“Should kids go to funerals?” It’s a question many parents ask their friends, or post online looking for advice about. It’s one that’s often met with questions by way of reply.
“How do you think they’d cope?”
“Have you had a conversation with them about it?”
“How do they feel about being asked to attend?”
“How do you think they would they feel if they are not invited?”
So how old is old enough for a child to attend a funeral? When it comes to kids at funerals, the philosophy of renowned grief counselor Dr Alan Wolfelt, who has worked with bereaved children teenagers and families for more than three decades, is oft-quoted: “If they are old enough to love, then they are old enough to grieve.”
“Children need to learn that special, loved people do die – but also that there will always be somebody to take care of them,” says mental healthcare nurse Marty Tousley, who has focused her Florida practice on issues of grief, loss and transition for more than 40 years. She advises that children need plenty of information they can be lovingly guided through, so they are prepared for what will happen at the funeral.
Yet too often, kids feel like the forgotten mourners, says charitable foundation The Dougy Center, the national center for grieving children and their families.
“Parents may not be aware that one of the most helpful things they can do for their children during this time is to give them choices,” it says, adding: “Children appreciate having choices as much as adults do.”
Try to put yourself in their shoes. It’s important for adults to remember that kids’ sensibilities and levels of acceptance or uncertainty can be entirely different to our own.
Children can mimic adult behavior, seeing it as an example of how to act. But if we don’t allow our own anxieties to influence the conversation, children can be pretty matter-of-fact about figuring things out for themselves.
If attending a funeral is something they decide that they are not ready for, then that’s okay. A child should never be pressured to attend a funeral or visitation against their wishes, unless they are fully aware and accepting of what to expect.
Make time for a conversation with them about the who, where, what, when and whys of the funeral and what they can expect to happen on the day. When you are talking to a child about attending a funeral, they may also have many questions about death and what happens to a person when they die. There are many wonderful age-appropriate children’s books about grief to help you have these conversations.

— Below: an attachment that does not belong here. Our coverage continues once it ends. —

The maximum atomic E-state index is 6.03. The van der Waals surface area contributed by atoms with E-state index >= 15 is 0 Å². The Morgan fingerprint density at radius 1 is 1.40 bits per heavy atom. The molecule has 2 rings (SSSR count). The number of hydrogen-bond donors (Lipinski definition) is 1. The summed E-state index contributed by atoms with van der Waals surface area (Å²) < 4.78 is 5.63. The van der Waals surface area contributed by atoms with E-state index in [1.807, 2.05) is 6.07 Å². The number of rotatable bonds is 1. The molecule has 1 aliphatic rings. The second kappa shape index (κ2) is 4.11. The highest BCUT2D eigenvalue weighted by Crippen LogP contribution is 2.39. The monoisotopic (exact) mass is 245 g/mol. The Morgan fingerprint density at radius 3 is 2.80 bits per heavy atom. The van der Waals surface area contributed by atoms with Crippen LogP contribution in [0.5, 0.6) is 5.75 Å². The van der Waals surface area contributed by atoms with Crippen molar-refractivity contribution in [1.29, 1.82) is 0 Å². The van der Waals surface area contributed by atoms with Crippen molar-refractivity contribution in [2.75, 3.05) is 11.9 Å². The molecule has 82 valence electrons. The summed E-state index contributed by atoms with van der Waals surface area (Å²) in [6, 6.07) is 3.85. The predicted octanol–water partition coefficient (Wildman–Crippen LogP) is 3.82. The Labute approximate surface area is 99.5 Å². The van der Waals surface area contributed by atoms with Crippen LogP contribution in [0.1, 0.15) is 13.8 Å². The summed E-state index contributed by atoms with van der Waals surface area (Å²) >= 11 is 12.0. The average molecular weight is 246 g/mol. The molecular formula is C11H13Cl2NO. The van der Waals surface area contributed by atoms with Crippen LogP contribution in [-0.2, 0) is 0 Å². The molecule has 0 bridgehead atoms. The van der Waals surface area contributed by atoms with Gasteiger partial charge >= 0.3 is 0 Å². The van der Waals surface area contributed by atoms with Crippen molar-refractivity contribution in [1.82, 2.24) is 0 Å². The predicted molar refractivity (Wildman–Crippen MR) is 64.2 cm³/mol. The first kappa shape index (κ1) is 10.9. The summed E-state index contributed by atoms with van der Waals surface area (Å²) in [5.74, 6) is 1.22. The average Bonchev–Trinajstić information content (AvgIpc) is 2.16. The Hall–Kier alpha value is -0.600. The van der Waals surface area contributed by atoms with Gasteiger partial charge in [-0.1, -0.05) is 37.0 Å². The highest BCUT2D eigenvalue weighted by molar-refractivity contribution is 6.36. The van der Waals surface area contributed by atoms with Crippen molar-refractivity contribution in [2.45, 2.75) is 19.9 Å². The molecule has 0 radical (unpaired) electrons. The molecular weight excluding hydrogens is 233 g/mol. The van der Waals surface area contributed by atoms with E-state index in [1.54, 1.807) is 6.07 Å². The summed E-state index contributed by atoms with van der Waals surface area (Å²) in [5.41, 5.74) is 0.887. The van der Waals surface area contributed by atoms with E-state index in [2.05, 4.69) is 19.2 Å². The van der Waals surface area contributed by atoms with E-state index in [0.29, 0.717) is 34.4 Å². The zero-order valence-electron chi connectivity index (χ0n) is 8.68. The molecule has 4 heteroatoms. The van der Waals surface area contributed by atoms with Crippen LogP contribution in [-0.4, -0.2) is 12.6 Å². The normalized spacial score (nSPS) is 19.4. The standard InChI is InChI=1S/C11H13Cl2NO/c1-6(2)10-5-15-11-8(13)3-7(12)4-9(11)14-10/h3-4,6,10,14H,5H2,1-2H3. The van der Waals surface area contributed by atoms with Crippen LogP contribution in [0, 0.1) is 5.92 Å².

Among the things to talk about, is what it means when someone dies. Experts agree that when explaining death to a child, it’s important to be mindful, but frank – and avoid euphemistic phrases like “gone to sleep”, which could put the fear-factor into daily routines such as bedtime.
You can explain why a funeral happens and how it is a chance for people to say goodbye. It may come as a surprise to see grown-ups crying. People might smile, too, about things that are said about the person who died. Some people call funerals ‘a celebration of life’: What special things will your child remember about the person whose funeral it is?
Whether or not a child should attend a funeral may also depend on the relationship they had with the person who died. At the funeral of a close family member, it may be appropriate for your child to be involved in some special way, from drawing a picture or writing a poem for the Order of Service, to lighting a candle, singing a funeral hymn or song, or reading a lesson.
Kate Atwood, who was aged 12 when she lost her mom to cancer, is behind Atlanta-based non-profit Kate’s Club which provides bereavement support and grief camps for children between the ages of 5 and 18 who have lost a parent, sibling or primary caregiver.
She describes a funeral or memorial service of a loved one as something that may be a part of a child’s memories for the rest of their lives.
“Caring and supportive adults can assist a child during this experience so that children feel cared for and not forgotten in the midst of adults’ grief,” she says.
Should kids go to all funerals? If the person who has died was not a close family member, it is considerate to ask whoever is arranging the funeral if they’d be okay with children at the funeral. This is a time for the bereaved to remember their loved one the way that they wish, so try not to take offense if the invitation doesn’t extend to your children’s attendance at the funeral.
You may have told your kids that during a funeral, we are mostly quiet and sit very still, because some people will be feeling very sad. It’s sensible to come prepared with books, ‘fidget’ toys and other quiet distractions though – time passes a lot slower when you are a child, especially during solemn occasions.
You’ll also find many funeral homes provide supervised rooms for kids at funerals where they can be entertained. Don’t feel like your child has to stick it out through the entire funeral ceremony, if it all gets too much.